But the Denzil Douglas was anything but confident. He knew that he’d be defeated. He knew that Sam Condor and Timothy
Harris would support the Motion. And he has been running scared for the last two months–a totally unheard of delay in any
self-respecting, modern society and democracy.
I’ve said it before and I’ll say it again: No Confidence Motions are as important as elections. The only difference between the
two is that elections come about once every five years and are determined directly by the votes of the people, while No
Confidence Motions can come at any time, and are determined by the votes of the people’s elected representatives in
Parliament. And just as it is utterly sacrilegious to deny the people their right to a free and fair vote at elections, it’s equally
sacrilegious to deny them their right to kick out a Government through a No Confidence Vote.
The No Confidence Vote is the people’s ultimate and only constitutional and parliamentary tool to keep a Government in
check between elections.And instead of acting in accordance with set parliamentary protocols, and with respect, decency
and accountability in Government, and instead of standing up like a man to face the parliamentary music, the Prime Minister
is exposing his cowardice and ugliness.
He’s cheating the people of their rights under their Constitution. He said on the radio that he and his colleagues aren’t in
favour of the Motion. And that’s okay. But we don’t want to hear him say so in a press conference. We want to hear him say
so in Parliament as he faces the Motion. He also says that people are making a song and dance about the Motion. And so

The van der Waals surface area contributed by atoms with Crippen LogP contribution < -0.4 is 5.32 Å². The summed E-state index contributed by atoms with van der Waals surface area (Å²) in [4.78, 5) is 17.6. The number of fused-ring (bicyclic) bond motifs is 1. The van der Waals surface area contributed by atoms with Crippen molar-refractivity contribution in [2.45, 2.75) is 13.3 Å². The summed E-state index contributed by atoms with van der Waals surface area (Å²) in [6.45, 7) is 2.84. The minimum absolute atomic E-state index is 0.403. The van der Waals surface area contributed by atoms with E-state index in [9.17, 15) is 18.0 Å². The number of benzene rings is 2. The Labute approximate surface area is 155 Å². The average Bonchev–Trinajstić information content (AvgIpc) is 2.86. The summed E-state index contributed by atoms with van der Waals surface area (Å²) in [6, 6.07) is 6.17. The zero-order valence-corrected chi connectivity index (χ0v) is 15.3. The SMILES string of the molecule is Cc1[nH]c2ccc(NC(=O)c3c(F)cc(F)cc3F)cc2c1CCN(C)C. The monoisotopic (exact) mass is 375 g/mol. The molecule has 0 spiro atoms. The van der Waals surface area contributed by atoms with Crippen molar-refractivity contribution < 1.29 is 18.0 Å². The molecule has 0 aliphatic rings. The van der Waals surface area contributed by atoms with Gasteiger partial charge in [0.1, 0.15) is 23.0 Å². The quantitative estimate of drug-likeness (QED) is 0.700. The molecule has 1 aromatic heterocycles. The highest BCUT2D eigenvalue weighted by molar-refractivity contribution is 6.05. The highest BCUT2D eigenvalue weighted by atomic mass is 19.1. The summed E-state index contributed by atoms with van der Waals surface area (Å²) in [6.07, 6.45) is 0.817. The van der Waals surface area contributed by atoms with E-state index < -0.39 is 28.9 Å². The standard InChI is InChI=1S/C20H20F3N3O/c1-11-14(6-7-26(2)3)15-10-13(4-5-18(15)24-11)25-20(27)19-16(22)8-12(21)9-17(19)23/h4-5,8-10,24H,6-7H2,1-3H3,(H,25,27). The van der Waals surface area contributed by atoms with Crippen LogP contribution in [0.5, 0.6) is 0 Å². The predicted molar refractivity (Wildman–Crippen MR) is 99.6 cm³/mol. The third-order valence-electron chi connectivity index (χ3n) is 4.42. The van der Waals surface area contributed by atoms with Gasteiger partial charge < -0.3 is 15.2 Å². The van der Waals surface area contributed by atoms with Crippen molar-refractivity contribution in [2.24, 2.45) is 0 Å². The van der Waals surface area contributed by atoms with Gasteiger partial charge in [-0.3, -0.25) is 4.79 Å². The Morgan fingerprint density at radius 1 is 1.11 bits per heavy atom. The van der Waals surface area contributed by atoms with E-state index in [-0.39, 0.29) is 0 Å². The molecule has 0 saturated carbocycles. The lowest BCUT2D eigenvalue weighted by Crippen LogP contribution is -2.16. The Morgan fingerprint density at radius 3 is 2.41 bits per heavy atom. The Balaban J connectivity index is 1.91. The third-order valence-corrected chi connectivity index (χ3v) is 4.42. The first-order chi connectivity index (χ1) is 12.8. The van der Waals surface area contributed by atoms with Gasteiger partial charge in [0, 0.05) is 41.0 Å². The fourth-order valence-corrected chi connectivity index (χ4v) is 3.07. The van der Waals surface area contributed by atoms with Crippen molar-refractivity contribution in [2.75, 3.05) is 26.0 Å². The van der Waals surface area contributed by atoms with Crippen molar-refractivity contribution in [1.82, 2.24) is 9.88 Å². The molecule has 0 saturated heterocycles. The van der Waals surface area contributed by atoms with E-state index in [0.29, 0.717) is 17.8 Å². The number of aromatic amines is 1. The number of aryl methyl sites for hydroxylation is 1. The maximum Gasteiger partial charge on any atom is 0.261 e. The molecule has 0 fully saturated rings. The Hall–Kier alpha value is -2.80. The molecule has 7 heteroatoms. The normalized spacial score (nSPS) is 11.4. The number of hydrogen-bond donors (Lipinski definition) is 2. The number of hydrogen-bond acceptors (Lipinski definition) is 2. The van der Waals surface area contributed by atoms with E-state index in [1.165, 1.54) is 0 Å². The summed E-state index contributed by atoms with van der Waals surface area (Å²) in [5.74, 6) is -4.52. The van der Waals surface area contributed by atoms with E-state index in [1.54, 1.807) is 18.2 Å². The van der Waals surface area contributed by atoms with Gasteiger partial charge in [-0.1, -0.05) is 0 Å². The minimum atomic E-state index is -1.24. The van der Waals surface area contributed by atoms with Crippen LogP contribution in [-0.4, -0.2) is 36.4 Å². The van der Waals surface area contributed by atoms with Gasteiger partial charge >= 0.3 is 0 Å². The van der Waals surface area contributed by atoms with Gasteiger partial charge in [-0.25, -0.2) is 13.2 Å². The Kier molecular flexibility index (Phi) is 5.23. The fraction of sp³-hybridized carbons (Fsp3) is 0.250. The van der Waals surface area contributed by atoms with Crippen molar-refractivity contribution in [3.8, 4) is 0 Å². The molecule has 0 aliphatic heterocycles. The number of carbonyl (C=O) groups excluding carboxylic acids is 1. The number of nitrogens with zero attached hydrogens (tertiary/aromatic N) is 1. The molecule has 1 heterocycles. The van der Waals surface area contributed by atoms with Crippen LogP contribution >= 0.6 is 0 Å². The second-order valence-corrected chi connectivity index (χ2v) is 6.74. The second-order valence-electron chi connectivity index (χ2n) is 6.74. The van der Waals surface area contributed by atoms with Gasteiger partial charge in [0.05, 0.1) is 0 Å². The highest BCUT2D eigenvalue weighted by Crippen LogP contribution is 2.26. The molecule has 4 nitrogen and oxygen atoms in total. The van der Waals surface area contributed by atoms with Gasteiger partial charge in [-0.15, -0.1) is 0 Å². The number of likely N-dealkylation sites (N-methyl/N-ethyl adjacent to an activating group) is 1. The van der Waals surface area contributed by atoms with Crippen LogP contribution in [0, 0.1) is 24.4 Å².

they should! The Motion is a fundamental element of our constitution and democracy. It’s a big, big deal. It cannot and must
not be downplayed.
The reality of the situation is that Denzil Douglas is heading up a minority Government. We recall that following the 4:4 tie
between PAM and Labour in the 1993 elections, he took to the airwaves to protest the action of then Governor-General,
Sir Clement Arrindell, for swearing in Dr. Kennedy Simmonds and his 5-member minority Government. He said that the Labour
Party had received more votes than had PAM and NRP combined in that election. And that the PAM-NRP Government had no
legitimacy. But what do we have today? Douglas leads up a 5-person Government, while 6 elected Parliamentarians
representing 54% of the popular vote in the general elections of January 25, 2010, will vote in favour of the Motion to kick
him out.Simple arithmetic!! The same arithmetic that Douglas likes to talk about has now come to bite him in the backside!
And he cannot handle it!
Is there a difference between 1993 and 2013? No. The fact that Douglas had won (and I use the word “won” loosely, even
recklessly) a majority of seats in the 2010 elections gives him no more legitimacy than if he had formed a 5-member
Government at the time. I also heard one caller to a radio show today claim that as long as Sam Condor and Timothy Harris
remain on the Government’s backbenches in Parliament, Denzil Douglas has a majority Government. Utter rubbish.
Democracy is not a static phenomenon. It is dynamic, and the Constitution feeds into that need for it to be dynamic,
providing remedies, recipes and guidance for situations as they arise from time to time. The overarching consideration for all
to face is that Condor and Harris would, and will, vote in favour of the Motion. So their being on the Government
backbenches is absolutely no excuse for Douglas or his surrogates to claim a majority Government, and to continue hiding
from the voice of the people.
Indeed, if they really believed what they ‘re saying, they wouldn’t be so afraid to face the Motion in Parliament. Denzil
Douglas is on trial here. He cannot be allowed to decide if and when his trial will take place. That’s not how justice works.
And he must not be allowed to get away with it. He now heads up a minority Government.He’s in the same situation as
Kennedy Simmonds was in 1993, only worse, because the people of this country have a bigger book to throw at him today
than they had to throw at Kennedy Simmonds 20 years ago.